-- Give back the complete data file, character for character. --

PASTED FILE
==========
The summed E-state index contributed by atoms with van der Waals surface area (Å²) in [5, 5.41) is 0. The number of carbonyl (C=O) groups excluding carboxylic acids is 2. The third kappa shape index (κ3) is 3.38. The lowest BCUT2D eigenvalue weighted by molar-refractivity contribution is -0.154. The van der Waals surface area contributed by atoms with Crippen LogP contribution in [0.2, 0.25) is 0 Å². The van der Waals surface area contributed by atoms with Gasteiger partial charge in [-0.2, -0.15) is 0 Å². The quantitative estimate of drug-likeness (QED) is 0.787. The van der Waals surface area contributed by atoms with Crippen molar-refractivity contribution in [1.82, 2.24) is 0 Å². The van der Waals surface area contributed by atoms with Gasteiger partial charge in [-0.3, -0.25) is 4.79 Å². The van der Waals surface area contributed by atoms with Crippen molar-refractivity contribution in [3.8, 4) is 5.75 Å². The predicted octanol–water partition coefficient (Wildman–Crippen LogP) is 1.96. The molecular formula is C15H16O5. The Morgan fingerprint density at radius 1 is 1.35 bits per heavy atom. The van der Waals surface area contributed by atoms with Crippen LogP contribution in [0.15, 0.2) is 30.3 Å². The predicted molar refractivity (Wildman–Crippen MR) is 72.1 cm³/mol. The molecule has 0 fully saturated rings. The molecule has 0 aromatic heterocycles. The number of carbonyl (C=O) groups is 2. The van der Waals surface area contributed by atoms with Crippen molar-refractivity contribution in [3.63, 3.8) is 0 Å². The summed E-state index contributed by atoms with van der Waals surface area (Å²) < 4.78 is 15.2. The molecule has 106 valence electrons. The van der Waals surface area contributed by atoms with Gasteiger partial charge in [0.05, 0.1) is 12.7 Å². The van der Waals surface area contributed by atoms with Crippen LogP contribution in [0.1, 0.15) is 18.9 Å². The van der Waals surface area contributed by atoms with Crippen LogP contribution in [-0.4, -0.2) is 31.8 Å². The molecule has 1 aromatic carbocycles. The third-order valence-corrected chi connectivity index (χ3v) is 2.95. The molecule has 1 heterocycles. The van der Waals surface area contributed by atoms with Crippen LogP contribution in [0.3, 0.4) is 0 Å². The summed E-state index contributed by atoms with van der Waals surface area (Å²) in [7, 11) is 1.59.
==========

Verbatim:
The summed E-state index contributed by atoms with van der Waals surface area (Å²) in [5, 5.41) is 0. The number of carbonyl (C=O) groups excluding carboxylic acids is 2. The third kappa shape index (κ3) is 3.38. The lowest BCUT2D eigenvalue weighted by molar-refractivity contribution is -0.154. The van der Waals surface area contributed by atoms with Crippen LogP contribution in [0.2, 0.25) is 0 Å². The van der Waals surface area contributed by atoms with Gasteiger partial charge in [-0.2, -0.15) is 0 Å². The quantitative estimate of drug-likeness (QED) is 0.787. The van der Waals surface area contributed by atoms with Crippen molar-refractivity contribution in [1.82, 2.24) is 0 Å². The van der Waals surface area contributed by atoms with Gasteiger partial charge in [-0.3, -0.25) is 4.79 Å². The van der Waals surface area contributed by atoms with Crippen molar-refractivity contribution in [3.8, 4) is 5.75 Å². The predicted octanol–water partition coefficient (Wildman–Crippen LogP) is 1.96. The molecular formula is C15H16O5. The Morgan fingerprint density at radius 1 is 1.35 bits per heavy atom. The van der Waals surface area contributed by atoms with Crippen LogP contribution in [0.15, 0.2) is 30.3 Å². The predicted molar refractivity (Wildman–Crippen MR) is 72.1 cm³/mol. The molecule has 0 fully saturated rings. The molecule has 0 aromatic heterocycles. The number of carbonyl (C=O) groups is 2. The van der Waals surface area contributed by atoms with Crippen molar-refractivity contribution in [3.63, 3.8) is 0 Å². The summed E-state index contributed by atoms with van der Waals surface area (Å²) < 4.78 is 15.2. The molecule has 106 valence electrons. The van der Waals surface area contributed by atoms with Gasteiger partial charge in [0.05, 0.1) is 12.7 Å². The van der Waals surface area contributed by atoms with Crippen LogP contribution in [0.1, 0.15) is 18.9 Å². The van der Waals surface area contributed by atoms with Crippen LogP contribution in [-0.4, -0.2) is 31.8 Å². The molecule has 1 aromatic carbocycles. The third-order valence-corrected chi connectivity index (χ3v) is 2.95. The molecule has 1 heterocycles. The van der Waals surface area contributed by atoms with Crippen LogP contribution in [0.3, 0.4) is 0 Å². The summed E-state index contributed by atoms with van der Waals surface area (Å²) in [7, 11) is 1.59.